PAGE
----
It is predicted that more than 20,000 advanced manufacturing jobs in welding, auto tech, and advanced machine tool technology will be available in the Buffalo-Niagara area by 2020 due to retirement and industry growth. Burgard High School students have the opportunity to prepare for these high-tech jobs by enrolling in the Advanced Manufacturing Program, in partnership with Alfred State College, Say Yes Buffalo and Dream It Do It Western NY.
This includes an opportunity for students to take college-level courses in high school and obtain an associate degree from Alfred State College after one additional year of college following their high school graduation. This spring, the first round of students from this program that began in 2014 will graduate and have the opportunity to move forward with their education at Alfred State. The Advanced Manufacturing Program at Burgard continues to grow, with 30 juniors continuing on for their second year in the program and 45 sophomores beginning their first year. About 45 of the freshmen who began in the fall of 2017 will be selected into the Advanced Manufacturing Program their sophomore year in the fall of 2018.
Alfred State College (ASC) is now home to a new national champion after another powerful performance by wrestler George (Ian) Van Valen, a construction management major from Ithaca.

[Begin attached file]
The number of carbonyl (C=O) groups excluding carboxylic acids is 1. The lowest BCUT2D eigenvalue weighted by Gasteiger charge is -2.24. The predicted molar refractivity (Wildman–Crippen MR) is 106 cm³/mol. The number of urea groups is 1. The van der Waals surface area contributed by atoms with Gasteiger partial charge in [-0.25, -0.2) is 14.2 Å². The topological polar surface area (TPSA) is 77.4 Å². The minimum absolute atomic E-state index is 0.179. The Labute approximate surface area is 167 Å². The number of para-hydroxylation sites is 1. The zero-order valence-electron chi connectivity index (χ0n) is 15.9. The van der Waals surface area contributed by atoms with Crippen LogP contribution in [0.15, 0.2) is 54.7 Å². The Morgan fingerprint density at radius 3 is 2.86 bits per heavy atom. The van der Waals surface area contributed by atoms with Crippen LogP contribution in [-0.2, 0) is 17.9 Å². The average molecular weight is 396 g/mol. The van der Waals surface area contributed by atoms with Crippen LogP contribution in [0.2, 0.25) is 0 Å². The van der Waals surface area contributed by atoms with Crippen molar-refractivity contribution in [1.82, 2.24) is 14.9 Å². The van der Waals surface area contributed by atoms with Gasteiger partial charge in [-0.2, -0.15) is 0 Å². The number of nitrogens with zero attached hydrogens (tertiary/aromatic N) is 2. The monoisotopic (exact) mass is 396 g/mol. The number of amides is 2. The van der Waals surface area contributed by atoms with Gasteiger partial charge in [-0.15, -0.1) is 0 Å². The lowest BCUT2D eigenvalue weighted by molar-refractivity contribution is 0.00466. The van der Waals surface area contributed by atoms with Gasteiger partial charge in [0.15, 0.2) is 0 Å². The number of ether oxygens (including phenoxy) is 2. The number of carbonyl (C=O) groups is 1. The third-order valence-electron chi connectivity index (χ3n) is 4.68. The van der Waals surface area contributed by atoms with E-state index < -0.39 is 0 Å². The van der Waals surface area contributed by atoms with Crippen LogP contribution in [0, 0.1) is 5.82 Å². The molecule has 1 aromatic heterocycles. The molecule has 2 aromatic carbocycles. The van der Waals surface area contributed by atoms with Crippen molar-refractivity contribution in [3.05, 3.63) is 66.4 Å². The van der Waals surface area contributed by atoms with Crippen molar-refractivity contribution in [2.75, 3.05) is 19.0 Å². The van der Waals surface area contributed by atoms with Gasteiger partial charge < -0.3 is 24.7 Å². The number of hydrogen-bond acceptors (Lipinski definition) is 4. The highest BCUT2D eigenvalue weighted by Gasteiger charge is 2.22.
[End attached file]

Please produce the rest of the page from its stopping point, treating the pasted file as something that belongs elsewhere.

Van Valen capped an amazing career at ASC by becoming the 184-pound national title winner at the 2018 NCWA Championships in Allen, TX, on March 10. Teammate Ryan Mattison, a construction management major from Brockport, earned an impressive fifth-place finish nationally in the heavyweight bracket.
Van Valen squared off with the No. 3 seed Jerron Thomas from Mott Community College in the championship match of 184 pounds. He jumped out to an 8-1 lead after the first period, and after an early escape in the second period, he took full control of the match and raced to a 16-1 tech fall victory. He finished the tournament with a 5-0 record, and outscored his opponents 74-2. For his dominating performance, Van Valen was named the Most Outstanding Wrestler of the Tournament.
This is the third time Van Valen has earned NCWA All-American honors. He finished fourth in 2016 and second in 2017. He finishes the season 42-1 on the year, and is 81-8 during the last two seasons.
Mattison entered the day on Saturday guaranteed a spot in the top eight of the heavyweight bracket. He started the day off with a pin of Austin Wells (Middle Tennessee State) in 4:12 to advance to the consolation semifinals. In his next match, he was downed by Donavan Lozada (Springfield Tech) but he was able to rebound to earn a tight 3-2 decision over Dominick Johnson (Liberty) in the fifth-place match.